This paper proposes Instruction-based Behavior Explanation (IBE), which is a method that explains the future behavior of a reinforcement learning agent in any situation. In IBE, we consider a setting of Interactive Reinforcement Learning (IRL) [thomaz2005real]. IRL is a framework in which a machine learning agent receives expert’s instructions to accelerate the agent’s policy acquisition. The IBE reuses the instruction as representations to explain an agent’s behavior (Fig. 1). However, in contrast to IRL, the designer or the instructor of agents does not have to give the relationship between instructions and agent’s actions explicitly. In IBE, an agent guesses the meanings of instructions on the assumption that, when an agent receives more rewards, it is more likely that the behavior of the agent followed the instruction. With this assumption, an agent can autonomously acquire the expression to explain the behavior. Besides, IBE estimates an agent’s behavior by simulating the transitions of the environment in each time step. The successive simulations make it possible to deal with a developmental agent whose policy is changeable. Moreover, by broadening the time span of the simulation, IBE can output information with sufficient time granularity.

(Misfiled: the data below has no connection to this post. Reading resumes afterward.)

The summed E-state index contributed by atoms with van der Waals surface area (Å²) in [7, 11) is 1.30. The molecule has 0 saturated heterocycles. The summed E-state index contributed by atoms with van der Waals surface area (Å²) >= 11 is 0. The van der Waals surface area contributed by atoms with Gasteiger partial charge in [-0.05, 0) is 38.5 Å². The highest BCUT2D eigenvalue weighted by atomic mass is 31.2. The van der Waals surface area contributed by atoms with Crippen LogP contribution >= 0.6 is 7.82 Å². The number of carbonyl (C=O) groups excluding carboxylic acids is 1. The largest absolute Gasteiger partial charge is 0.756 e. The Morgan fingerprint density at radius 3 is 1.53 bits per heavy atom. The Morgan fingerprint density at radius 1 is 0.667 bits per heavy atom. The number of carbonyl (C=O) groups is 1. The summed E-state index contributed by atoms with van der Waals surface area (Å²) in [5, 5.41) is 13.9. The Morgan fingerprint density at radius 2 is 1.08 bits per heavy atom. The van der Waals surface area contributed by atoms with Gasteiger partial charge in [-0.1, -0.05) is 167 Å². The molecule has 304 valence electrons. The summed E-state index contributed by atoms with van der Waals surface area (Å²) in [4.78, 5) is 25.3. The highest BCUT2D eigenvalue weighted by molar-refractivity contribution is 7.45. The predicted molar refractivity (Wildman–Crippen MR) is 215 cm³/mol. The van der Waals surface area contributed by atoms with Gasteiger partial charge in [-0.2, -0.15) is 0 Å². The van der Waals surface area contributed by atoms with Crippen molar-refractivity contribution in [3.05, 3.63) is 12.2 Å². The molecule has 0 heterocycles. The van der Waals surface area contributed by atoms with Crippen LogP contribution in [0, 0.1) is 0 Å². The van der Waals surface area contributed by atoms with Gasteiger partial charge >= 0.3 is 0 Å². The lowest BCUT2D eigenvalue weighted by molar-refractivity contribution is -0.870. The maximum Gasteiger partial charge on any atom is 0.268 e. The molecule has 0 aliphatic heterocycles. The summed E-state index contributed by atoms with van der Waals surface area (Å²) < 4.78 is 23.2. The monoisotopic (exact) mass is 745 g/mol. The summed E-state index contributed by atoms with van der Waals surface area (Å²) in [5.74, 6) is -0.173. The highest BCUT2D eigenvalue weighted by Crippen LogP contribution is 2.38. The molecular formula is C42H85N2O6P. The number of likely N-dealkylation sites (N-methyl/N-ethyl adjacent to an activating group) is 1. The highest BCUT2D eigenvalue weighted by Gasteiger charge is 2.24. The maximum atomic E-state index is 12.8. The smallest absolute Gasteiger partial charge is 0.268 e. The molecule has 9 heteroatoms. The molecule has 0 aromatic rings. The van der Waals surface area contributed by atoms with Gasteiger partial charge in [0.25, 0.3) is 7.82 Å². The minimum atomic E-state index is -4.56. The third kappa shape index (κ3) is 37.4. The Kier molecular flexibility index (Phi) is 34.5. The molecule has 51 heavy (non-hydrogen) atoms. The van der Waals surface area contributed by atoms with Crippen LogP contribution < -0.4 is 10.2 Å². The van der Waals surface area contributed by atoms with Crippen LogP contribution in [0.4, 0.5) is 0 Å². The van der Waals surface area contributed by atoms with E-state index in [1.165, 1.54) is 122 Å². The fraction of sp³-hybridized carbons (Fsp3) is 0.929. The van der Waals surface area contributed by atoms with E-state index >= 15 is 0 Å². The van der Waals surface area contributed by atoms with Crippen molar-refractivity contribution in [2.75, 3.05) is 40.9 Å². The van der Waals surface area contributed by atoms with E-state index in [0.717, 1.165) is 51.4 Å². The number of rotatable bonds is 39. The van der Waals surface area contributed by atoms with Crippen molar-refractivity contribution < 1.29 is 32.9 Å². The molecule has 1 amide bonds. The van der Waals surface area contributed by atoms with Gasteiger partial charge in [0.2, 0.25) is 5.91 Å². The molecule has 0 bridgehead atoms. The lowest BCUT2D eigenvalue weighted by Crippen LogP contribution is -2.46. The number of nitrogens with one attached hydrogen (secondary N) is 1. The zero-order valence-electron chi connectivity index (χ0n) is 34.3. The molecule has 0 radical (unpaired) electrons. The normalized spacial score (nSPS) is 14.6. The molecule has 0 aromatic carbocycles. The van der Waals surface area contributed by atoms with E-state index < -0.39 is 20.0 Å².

Figure 2: The settings of IBE

2 background

2.1 Reinforcement Learning (RL)

RL is a type of learning, which acquires an agent’s policy autonomously in a sequential decision making process [sutton1998reinforcement]. An agent observes the state of the environment and selects an action in time . The state of the environment changes to by the agent’s action , and the agent receives a reward from the environment. An agent decides the action based on its policy , where is the probability of the agent to take an action in the environment state . The goal of an RL agent is to find the optimal policy that maximizes the total reward . In this paper, we consider an agent that learns its policy with RL.

2.2 Interactive Reinforcement Learning (IRL)

In a complex situation in which the state spaces and action spaces are very large, the learning process of an RL becomes excessively long [knox2009interactively]. In order for a cooperative agent to acquire its policy in the real-world with machine learning technics, it is necessary to deal with an increase in the search time. IRL is an approach that can solve the search time problem. In IRL, a human or an agent expert instructs a beginner agent in real time so that the beginner can learn the policy efficiently [cruz2016training]. Narrowing down the search spaces with the instruction can also help a cooperative agent learn the policy in the real-world.